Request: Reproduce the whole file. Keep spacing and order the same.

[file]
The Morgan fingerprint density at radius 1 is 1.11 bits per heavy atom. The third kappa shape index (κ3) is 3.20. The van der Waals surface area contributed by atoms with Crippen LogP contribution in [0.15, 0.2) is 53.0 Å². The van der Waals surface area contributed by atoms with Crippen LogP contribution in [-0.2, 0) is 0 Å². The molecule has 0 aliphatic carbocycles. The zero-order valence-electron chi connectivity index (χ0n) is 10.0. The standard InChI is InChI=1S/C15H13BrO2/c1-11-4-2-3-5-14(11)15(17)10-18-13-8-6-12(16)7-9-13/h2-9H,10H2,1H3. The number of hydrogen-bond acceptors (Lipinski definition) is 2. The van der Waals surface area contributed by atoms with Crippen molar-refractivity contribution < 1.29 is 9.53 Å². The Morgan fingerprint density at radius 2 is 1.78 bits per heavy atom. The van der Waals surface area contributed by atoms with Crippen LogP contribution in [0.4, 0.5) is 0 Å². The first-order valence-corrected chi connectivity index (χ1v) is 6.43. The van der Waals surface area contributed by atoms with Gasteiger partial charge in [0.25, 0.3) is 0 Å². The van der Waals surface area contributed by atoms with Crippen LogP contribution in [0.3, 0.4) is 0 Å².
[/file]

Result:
The Morgan fingerprint density at radius 1 is 1.11 bits per heavy atom. The third kappa shape index (κ3) is 3.20. The van der Waals surface area contributed by atoms with Crippen LogP contribution in [0.15, 0.2) is 53.0 Å². The van der Waals surface area contributed by atoms with Crippen LogP contribution in [-0.2, 0) is 0 Å². The molecule has 0 aliphatic carbocycles. The zero-order valence-electron chi connectivity index (χ0n) is 10.0. The standard InChI is InChI=1S/C15H13BrO2/c1-11-4-2-3-5-14(11)15(17)10-18-13-8-6-12(16)7-9-13/h2-9H,10H2,1H3. The number of hydrogen-bond acceptors (Lipinski definition) is 2. The van der Waals surface area contributed by atoms with Crippen molar-refractivity contribution < 1.29 is 9.53 Å². The Morgan fingerprint density at radius 2 is 1.78 bits per heavy atom. The van der Waals surface area contributed by atoms with Crippen LogP contribution in [0.4, 0.5) is 0 Å². The first-order valence-corrected chi connectivity index (χ1v) is 6.43. The van der Waals surface area contributed by atoms with Gasteiger partial charge in [0.25, 0.3) is 0 Å². The van der Waals surface area contributed by atoms with Crippen LogP contribution in [0.3, 0.4) is 0 Å².